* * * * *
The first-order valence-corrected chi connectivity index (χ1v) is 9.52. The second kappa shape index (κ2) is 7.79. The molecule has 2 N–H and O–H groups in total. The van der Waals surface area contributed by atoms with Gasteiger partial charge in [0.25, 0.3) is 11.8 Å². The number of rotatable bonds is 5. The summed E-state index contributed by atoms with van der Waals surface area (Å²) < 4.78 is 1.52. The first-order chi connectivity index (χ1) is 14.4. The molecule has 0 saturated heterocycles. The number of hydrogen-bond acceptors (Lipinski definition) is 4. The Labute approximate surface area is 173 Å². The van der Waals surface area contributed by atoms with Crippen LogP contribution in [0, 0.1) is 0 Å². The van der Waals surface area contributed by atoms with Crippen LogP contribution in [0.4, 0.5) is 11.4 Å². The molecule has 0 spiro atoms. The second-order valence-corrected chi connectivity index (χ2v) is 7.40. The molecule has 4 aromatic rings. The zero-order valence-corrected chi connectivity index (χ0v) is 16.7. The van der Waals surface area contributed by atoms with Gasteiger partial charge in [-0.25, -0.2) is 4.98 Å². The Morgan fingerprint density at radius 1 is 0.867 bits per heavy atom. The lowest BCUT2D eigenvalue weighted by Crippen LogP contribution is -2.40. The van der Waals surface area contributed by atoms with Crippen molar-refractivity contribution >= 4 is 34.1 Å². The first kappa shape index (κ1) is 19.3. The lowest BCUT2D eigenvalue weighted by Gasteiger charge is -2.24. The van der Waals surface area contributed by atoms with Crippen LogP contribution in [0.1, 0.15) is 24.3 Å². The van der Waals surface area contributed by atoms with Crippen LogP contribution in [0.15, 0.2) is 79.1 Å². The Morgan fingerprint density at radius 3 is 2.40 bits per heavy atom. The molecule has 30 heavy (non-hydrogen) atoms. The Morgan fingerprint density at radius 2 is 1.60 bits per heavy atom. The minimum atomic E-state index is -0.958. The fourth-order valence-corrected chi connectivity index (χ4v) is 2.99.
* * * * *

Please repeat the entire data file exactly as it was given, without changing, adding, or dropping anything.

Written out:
The first-order valence-corrected chi connectivity index (χ1v) is 9.52. The second kappa shape index (κ2) is 7.79. The molecule has 2 N–H and O–H groups in total. The van der Waals surface area contributed by atoms with Gasteiger partial charge in [0.25, 0.3) is 11.8 Å². The number of rotatable bonds is 5. The summed E-state index contributed by atoms with van der Waals surface area (Å²) < 4.78 is 1.52. The first-order chi connectivity index (χ1) is 14.4. The molecule has 0 saturated heterocycles. The number of hydrogen-bond acceptors (Lipinski definition) is 4. The Labute approximate surface area is 173 Å². The van der Waals surface area contributed by atoms with Crippen LogP contribution in [0, 0.1) is 0 Å². The van der Waals surface area contributed by atoms with Crippen LogP contribution in [0.4, 0.5) is 11.4 Å². The molecule has 0 spiro atoms. The second-order valence-corrected chi connectivity index (χ2v) is 7.40. The molecule has 4 aromatic rings. The zero-order valence-corrected chi connectivity index (χ0v) is 16.7. The van der Waals surface area contributed by atoms with Gasteiger partial charge in [-0.25, -0.2) is 4.98 Å². The Morgan fingerprint density at radius 1 is 0.867 bits per heavy atom. The lowest BCUT2D eigenvalue weighted by Crippen LogP contribution is -2.40. The van der Waals surface area contributed by atoms with Crippen molar-refractivity contribution >= 4 is 34.1 Å². The first kappa shape index (κ1) is 19.3. The lowest BCUT2D eigenvalue weighted by Gasteiger charge is -2.24. The van der Waals surface area contributed by atoms with Crippen LogP contribution in [0.1, 0.15) is 24.3 Å². The van der Waals surface area contributed by atoms with Crippen LogP contribution in [0.15, 0.2) is 79.1 Å². The Morgan fingerprint density at radius 3 is 2.40 bits per heavy atom. The molecule has 30 heavy (non-hydrogen) atoms. The Morgan fingerprint density at radius 2 is 1.60 bits per heavy atom. The minimum atomic E-state index is -0.958. The fourth-order valence-corrected chi connectivity index (χ4v) is 2.99.